United States District Court, E.D. New York
February 23, 2004.
ADRIAN SALAS, Petitioner, -against- ROBERT EBERT, Superintendent, Respondent
The opinion of the court was delivered by: NINA GERSHON, District Judge
On September 18, 2003, petitioner brought a petition pursuant to
28 U.S.C. § 2254 seeking habeas corpus relief on the ground that he was
denied due process of law because his attorney never perfected his appeal
to the Appellate Division of the New York Supreme Court. In his
Memorandum of Law filed the same day, plaintiff appears to raise claims
of ineffective assistance of trial counsel; various due process claims; and
challenges to the weight of the evidence and the court's Allen charge.
Via letter dated January 22, 2004, respondent indicated that on January
14, 2004, the Appellate Division, Second Department, granted petitioner's
pro se motion to relieve retained appellate counsel and appointed new
counsel to represent petitioner on appeal. Accordingly, the basis of the
petition, that petitioner's appellate counsel failed to perfect his
appeal, has been resolved. Insofar as petitioner also seeks habeas corpus
relief on his other claims, these claims are clearly unexhausted as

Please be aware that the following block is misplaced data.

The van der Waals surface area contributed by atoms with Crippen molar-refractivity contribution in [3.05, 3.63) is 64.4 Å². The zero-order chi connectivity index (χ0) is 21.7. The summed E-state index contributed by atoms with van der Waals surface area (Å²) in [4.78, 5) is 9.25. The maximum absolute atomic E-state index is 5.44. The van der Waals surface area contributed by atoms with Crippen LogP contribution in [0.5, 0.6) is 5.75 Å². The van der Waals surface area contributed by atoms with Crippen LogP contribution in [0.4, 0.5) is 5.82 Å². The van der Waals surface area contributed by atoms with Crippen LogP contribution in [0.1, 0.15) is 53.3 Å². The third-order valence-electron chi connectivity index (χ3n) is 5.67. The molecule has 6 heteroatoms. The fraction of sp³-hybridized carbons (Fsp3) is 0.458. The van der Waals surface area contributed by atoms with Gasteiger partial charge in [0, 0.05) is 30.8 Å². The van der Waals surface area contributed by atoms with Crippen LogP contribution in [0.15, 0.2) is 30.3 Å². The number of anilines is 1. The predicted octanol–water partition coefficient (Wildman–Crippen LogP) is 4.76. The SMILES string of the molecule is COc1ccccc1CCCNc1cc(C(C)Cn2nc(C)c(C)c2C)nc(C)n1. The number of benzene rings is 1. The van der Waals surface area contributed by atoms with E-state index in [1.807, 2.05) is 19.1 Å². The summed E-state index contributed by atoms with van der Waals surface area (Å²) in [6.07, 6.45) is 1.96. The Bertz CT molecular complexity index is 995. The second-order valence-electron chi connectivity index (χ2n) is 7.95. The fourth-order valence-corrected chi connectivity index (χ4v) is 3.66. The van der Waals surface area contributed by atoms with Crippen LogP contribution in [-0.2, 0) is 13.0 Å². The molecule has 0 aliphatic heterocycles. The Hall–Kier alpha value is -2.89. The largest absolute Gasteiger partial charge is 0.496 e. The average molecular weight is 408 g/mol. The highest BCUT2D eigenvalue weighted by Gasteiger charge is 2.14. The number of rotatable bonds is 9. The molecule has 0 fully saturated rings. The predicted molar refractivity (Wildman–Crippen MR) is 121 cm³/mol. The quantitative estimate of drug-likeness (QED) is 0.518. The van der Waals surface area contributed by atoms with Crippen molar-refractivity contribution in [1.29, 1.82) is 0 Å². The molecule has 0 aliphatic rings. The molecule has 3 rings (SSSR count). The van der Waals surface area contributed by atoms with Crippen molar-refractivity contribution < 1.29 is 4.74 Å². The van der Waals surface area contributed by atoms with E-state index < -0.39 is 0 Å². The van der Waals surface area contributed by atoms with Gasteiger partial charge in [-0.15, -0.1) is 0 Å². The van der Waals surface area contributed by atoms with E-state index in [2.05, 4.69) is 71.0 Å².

plaintiff still has a pending appeal in the state courts,
28 U.S.C. § 2254(d)(1).
For the reasons stated above, this petition is dismissed without
prejudice. As the petition was filed during the pendency of a direct
appeal in state court, and its purpose was to seek relief on the ground of
unreasonable delay in the state appellate process, should petitioner file
a Section 2254 petition following exhaustion of his state remedies, that
petition will not be considered a second or successive petition under
28 U.S.C. § 2254(d)(1), See Vasquez v. Parrott, 318 F.3d 387 (2d Cir.
2003). While Vasquez involved delay in the state appellate process caused
by the Appellate Division and not by defense counsel, the rationale of
Vasquez, distinguishing a challenge to delay in the appellate process
from a challenge to the validity of the conviction, is equally applicable
here. The Clerk of Court is directed to close the case.
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